Why Comic Book Editors Don’t Accept Unsolicited Pitches

A few comic book fans seem to think that nothing would please an editor or writer more than hearing their ideas for a franchise. Some of the fans hope for a job. Two anecdotes illustrate why this isn’t likely to happen.

In a guest lecture for Andy Schmidt’s Writing for Comics class a few years back, Peter David recounted an interesting story. I’m going by memory here.

Once upon a time, a young man came up to him at a convention, with an idea for a Fantastic Four story, based on something that had recently happened in the comics. Peter David thought the idea was effective, and asked an editor if the guy could submit a pitch for the story. The editor revealed that someone else was doing a story based on the same basic concept. But at this point, the editor knew the potential newcomer’s name, which is very useful for any future submissions. The wannabe had his foot in the door.

The story doesn’t have a happy ending, though. The guy’s brother was a lawyer. And the lawyer was convinced that Marvel was trying to steal his brother’s ideas.

So Marvel got sued. The editor and others had to spend time and money defending themselves legally, proving that the story they published was commissioned, and that work on it was produced, before Peter David met the wannabe writer at the convention. They were successful, but it was still a grueling and unnecessary process. The wannabe writer developed the worst possible reputation in the comics industry, so he was never able to find any employment within a very close-knit community. And it’s now Marvel’s policy to avoid unsolicited ideas.

At the New York Comic Con, Scott Allie of Dark Horse had a different story, which he recounted in a panel about editing comics. A fan came up to him with a clever idea for a Buffy the Vampire Slayer story. Allie liked it so much that he asked the fan to turn it into a script.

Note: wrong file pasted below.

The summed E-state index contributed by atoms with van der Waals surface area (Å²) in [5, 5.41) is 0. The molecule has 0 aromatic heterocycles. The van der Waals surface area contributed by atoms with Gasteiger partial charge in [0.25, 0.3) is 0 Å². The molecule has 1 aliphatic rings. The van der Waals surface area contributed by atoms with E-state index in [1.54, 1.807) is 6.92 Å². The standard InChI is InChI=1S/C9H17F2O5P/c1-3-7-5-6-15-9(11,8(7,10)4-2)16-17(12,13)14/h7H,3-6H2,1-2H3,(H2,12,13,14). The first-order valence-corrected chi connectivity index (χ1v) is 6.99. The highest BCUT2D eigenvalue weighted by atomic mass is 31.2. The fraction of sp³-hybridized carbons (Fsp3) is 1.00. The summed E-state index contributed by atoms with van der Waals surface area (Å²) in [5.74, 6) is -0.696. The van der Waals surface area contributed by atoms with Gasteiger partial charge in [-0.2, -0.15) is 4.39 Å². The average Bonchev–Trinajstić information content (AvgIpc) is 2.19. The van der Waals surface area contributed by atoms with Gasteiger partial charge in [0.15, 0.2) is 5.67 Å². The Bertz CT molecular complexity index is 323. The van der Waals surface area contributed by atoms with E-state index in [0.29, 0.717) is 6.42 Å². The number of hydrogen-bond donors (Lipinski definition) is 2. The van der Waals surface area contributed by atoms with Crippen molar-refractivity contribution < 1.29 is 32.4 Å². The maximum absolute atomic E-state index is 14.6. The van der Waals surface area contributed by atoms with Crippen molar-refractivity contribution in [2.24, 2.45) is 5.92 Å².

And the script sucked. As Allie said, the fan couldn’t write dialogue to save his life. So Dark Horse wasn’t able to use the script. And now they have to avoid ever publishing anything similar, because there’s the potential for a lawsuit. As a result, it’s a slight restriction on their ability to produce material within their top license.

There are some fans who come to professionals with their ideas, not because they want a job in the industry, but because they want to see that idea executed by a writer or artist. The creative team would have the fan’s blessing. One problem is that the professionals won’t really know for sure that it was this guy’s idea to begin with. If a fan has a Spider-Man idea for Dan Slott, for all Marvel knows, the fan heard it from a guy at his comic store, who is not happy with Marvel following his suggestions for what to do with Doctor Octopus. And there’s also the possibility that a fan who didn’t come up with the idea will claim that it was his, resulting in a legal headache.

Granted, some of the suggestions made by fans seem too vague to be ideas. “I’d like to see a map for Asgard” or “I want to see more of Villain X” isn’t something you can actually pitch to an editor. And there is the potential for a lawsuit for a nutjob who thinks he’s owed money because Marvel decided to use the Lizard in a Spider-Man story, when he was the one who suggested that.

It’s also always possible for two people to come up with the same idea independently, especially if they were exposed to the same source. If you read a New Yorker article about a science journalist, and think it could be applied to the Spider-Man comics, and Dan Slott has the same idea, it could just be that he read the same article you did.